Dogs In Cages: The Dangers of City Living in Ann Petry's The Street College
In Ann Petry’s novel The Street, even the most simple, everyday objects take on fiendish personalities and shifting, threatening aspects. From the cruel wind in the story’s opening chapter to the hard, bitter street itself, glaring situational cruelty and injustice brings vivid color to the narrative. Even the walls, as Petry describes, “were reaching out for her – bending and swaying towards her in an effort to envelop her.” (The Street 12) This haunted woman, the protagonist, Lutie Johnson, stands as a perfect example. Facing much more than just the challenges of an economically disadvantaged single mother, wide-spread discrimination places Lutie at a severe societal disadvantage, while an atmosphere of unapologetic chauvinism subjects her to repeated exploitation and disrespect. The aspects of race and gender, though they are only made obstacles due to tragically backward social norms and systemic inequality, become further and further internalized over the course of the novel. As her own perceptions and actions towards the outside world begin to pervert and twist, Lutie’s race and gender function as both inner and outer demons, providing volatile context for her life as a woman, a provider, and a mother.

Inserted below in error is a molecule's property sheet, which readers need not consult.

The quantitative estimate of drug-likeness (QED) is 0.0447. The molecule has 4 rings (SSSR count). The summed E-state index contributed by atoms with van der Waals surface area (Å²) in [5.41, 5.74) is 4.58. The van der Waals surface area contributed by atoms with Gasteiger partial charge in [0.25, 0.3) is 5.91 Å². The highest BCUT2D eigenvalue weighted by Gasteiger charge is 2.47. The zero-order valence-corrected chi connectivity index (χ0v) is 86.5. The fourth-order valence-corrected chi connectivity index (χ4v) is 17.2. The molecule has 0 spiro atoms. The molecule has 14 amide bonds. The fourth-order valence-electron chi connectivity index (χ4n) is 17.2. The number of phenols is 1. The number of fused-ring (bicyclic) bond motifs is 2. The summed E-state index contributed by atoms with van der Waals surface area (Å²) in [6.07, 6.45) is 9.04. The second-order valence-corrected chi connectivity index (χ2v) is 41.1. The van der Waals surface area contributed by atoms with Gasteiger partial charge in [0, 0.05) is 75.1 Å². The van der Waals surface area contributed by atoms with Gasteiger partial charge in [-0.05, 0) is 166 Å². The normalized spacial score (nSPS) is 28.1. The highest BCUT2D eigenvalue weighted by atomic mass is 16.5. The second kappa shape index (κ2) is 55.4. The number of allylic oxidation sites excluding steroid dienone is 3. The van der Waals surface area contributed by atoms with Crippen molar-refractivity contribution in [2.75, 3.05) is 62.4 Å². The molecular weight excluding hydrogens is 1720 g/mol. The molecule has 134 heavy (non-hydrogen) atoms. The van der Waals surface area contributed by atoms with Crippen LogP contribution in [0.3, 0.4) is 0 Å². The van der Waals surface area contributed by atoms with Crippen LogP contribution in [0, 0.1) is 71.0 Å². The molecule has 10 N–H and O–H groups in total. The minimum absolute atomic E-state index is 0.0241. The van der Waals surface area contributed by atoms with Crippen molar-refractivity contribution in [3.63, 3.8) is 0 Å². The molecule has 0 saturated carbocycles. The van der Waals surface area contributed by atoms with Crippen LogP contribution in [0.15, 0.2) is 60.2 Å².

The perceptions of...
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